The [Thursday] Papers
I just wrote this e-mail to esteemed Beachwood colleague Tim Willette:
Occupy City Council
"The constant media whining about the lack of message and leaders of the Occupy movement is, frankly, ludicrous. Life doesn't always fit within nice little succinct 30-second packages. In fact, it rarely does.
"Right now, this movement is more about expressing a feeling of revulsion and anger about where our society is. It's about creating a community, united by their loathing of the corporatism that has rinsed the vast majority (middle and working class) of Americans for the benefit of ultra-wealthy, over the last thirty years.
"Occupy Chicago's mission statement is that they're 'here to fight corporate abuse of American democracy in solidarity with our brothers and sisters around the world.'
"How can anyone possibly disagree with that?"
What Is Everyone So Angry About?
Memo to Chicago Mercantile Chairman Terry Duffy, who is angry because he thinks it's unfair that other corporations in Illinois have tax loopholes to take advantage of that he doesn't:
A) Now you know how the 99% feel!
B) The answer isn't securing loopholes for yourself but closing them for everyone else.
The Emperor Was Named Daley
Guess who his handmaidens were?
The "smoke and mirrors" weren't just in the budget.
To be fair (from the Beachwood last month):
"While high schools have long been considered the system's Achilles heel, the study indicates CPS high schools 'managed to accomplish a miracle,' said Barbara Radner, director of DePaul University's Center for Urban Education. Although each year of arriving freshmen showed up unprepared and not much more capable than the batch before them, high schools held on to an increasing number of them, and prodded them into improved ACT scores, Radner said.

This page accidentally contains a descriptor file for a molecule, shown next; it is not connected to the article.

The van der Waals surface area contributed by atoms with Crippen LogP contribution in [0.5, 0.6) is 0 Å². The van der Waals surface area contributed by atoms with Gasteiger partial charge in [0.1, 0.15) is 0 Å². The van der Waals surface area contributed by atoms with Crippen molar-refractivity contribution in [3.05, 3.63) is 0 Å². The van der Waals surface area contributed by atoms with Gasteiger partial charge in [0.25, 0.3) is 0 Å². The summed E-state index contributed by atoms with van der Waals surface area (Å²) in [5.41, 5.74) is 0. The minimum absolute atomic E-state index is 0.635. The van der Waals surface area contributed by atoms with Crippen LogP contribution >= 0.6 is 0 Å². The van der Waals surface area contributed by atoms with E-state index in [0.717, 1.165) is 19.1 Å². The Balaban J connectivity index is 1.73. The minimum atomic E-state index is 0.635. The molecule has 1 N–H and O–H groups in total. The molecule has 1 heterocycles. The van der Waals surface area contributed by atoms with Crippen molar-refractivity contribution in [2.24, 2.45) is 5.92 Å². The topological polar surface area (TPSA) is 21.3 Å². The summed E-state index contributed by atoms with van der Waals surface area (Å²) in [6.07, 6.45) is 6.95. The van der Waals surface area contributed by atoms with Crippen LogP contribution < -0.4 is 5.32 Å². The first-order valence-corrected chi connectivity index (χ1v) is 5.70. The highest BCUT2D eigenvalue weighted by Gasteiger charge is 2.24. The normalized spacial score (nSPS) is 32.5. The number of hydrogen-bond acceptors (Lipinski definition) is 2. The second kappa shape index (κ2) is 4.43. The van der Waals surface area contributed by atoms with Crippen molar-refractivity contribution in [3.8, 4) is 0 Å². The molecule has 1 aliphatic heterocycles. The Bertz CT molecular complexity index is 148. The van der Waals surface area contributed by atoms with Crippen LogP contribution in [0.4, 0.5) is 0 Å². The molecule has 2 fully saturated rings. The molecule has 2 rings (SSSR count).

"However, Radner said, after years of news conferences in which Daley trumpeted gains in elementary reading scores, 'in the end, the emperor doesn't have as many clothes as we thought' . . .
"Among the report's major messages is that 'publicly reported statistics used to hold schools and districts accountable for making academic progress are not accurate measures of progress.' Changes to the state tests, including changes in content and scoring , makes 'year over year comparisons nearly impossible without complex statistical analyses, such as those undertaken for this report,' Consortium researchers contended."
On the other hand, even the publicly reported statistics used by CPS officials themselves are no longer in their favor now that the system is apparently no longer being gamed.
"About half of Illinois public high school students flunked state exams in reading, math and science this year, the worst performance in the history of the 11th-grade Prairie State Achievement Examination, statewide test results show," the Tribune reports.
"The record-low results, scheduled to be released Thursday, come after Illinois closed loopholes that kept academically weak juniors from taking the exams, a practice revealed in a 2009 Tribune analysis. Some local school officials attributed their declines in part to the larger testing pool that included less-prepared students."
Blue Ribbon Glee Club Joins Occupation
TV Starter Kit!
The Blue & Orange Kool-Aid Report
"Two overrated defenses clash over the right to hold their opponent under 500 yards of total offense."
Chicago Beerfest: Last Call
Nothing short of inspiring.
The Beachwood Tip Line: Both grueling and festive.
Posted on October 20, 2011
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